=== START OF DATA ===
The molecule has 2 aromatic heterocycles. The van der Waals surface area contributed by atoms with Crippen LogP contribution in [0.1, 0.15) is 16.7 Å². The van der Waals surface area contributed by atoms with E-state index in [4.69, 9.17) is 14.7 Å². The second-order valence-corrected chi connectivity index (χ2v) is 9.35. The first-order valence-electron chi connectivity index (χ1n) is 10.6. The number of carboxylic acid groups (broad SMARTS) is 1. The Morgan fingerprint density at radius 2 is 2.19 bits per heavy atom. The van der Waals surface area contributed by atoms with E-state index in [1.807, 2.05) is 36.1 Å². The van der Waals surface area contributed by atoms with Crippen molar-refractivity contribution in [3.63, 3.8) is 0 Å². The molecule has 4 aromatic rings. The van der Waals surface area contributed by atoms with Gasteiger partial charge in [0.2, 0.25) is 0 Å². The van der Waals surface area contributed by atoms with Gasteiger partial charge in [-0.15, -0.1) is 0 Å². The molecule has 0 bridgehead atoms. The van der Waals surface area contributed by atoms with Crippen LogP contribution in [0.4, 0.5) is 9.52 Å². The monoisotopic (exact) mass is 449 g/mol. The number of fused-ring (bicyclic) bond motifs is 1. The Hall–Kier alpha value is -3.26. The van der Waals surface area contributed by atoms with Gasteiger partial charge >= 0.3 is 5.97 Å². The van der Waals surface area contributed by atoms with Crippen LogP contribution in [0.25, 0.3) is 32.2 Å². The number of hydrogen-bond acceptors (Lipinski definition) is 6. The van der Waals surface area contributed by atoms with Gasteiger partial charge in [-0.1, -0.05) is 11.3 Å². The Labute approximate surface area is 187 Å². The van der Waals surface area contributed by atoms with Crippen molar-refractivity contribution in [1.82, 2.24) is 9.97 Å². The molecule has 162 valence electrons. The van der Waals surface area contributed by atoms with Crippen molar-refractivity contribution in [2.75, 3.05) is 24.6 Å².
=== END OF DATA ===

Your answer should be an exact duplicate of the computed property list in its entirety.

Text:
The molecule has 2 aromatic heterocycles. The van der Waals surface area contributed by atoms with Crippen LogP contribution in [0.1, 0.15) is 16.7 Å². The van der Waals surface area contributed by atoms with E-state index in [4.69, 9.17) is 14.7 Å². The second-order valence-corrected chi connectivity index (χ2v) is 9.35. The first-order valence-electron chi connectivity index (χ1n) is 10.6. The number of carboxylic acid groups (broad SMARTS) is 1. The Morgan fingerprint density at radius 2 is 2.19 bits per heavy atom. The van der Waals surface area contributed by atoms with E-state index in [1.807, 2.05) is 36.1 Å². The van der Waals surface area contributed by atoms with Crippen molar-refractivity contribution in [3.63, 3.8) is 0 Å². The molecule has 4 aromatic rings. The van der Waals surface area contributed by atoms with Gasteiger partial charge in [0.2, 0.25) is 0 Å². The van der Waals surface area contributed by atoms with Gasteiger partial charge in [-0.15, -0.1) is 0 Å². The molecule has 0 bridgehead atoms. The van der Waals surface area contributed by atoms with Crippen LogP contribution in [0.4, 0.5) is 9.52 Å². The monoisotopic (exact) mass is 449 g/mol. The number of fused-ring (bicyclic) bond motifs is 1. The Hall–Kier alpha value is -3.26. The van der Waals surface area contributed by atoms with Gasteiger partial charge >= 0.3 is 5.97 Å². The van der Waals surface area contributed by atoms with Crippen LogP contribution in [0.25, 0.3) is 32.2 Å². The number of hydrogen-bond acceptors (Lipinski definition) is 6. The van der Waals surface area contributed by atoms with Gasteiger partial charge in [-0.1, -0.05) is 11.3 Å². The Labute approximate surface area is 187 Å². The van der Waals surface area contributed by atoms with Crippen molar-refractivity contribution in [1.82, 2.24) is 9.97 Å². The molecule has 162 valence electrons. The van der Waals surface area contributed by atoms with Crippen molar-refractivity contribution in [2.75, 3.05) is 24.6 Å².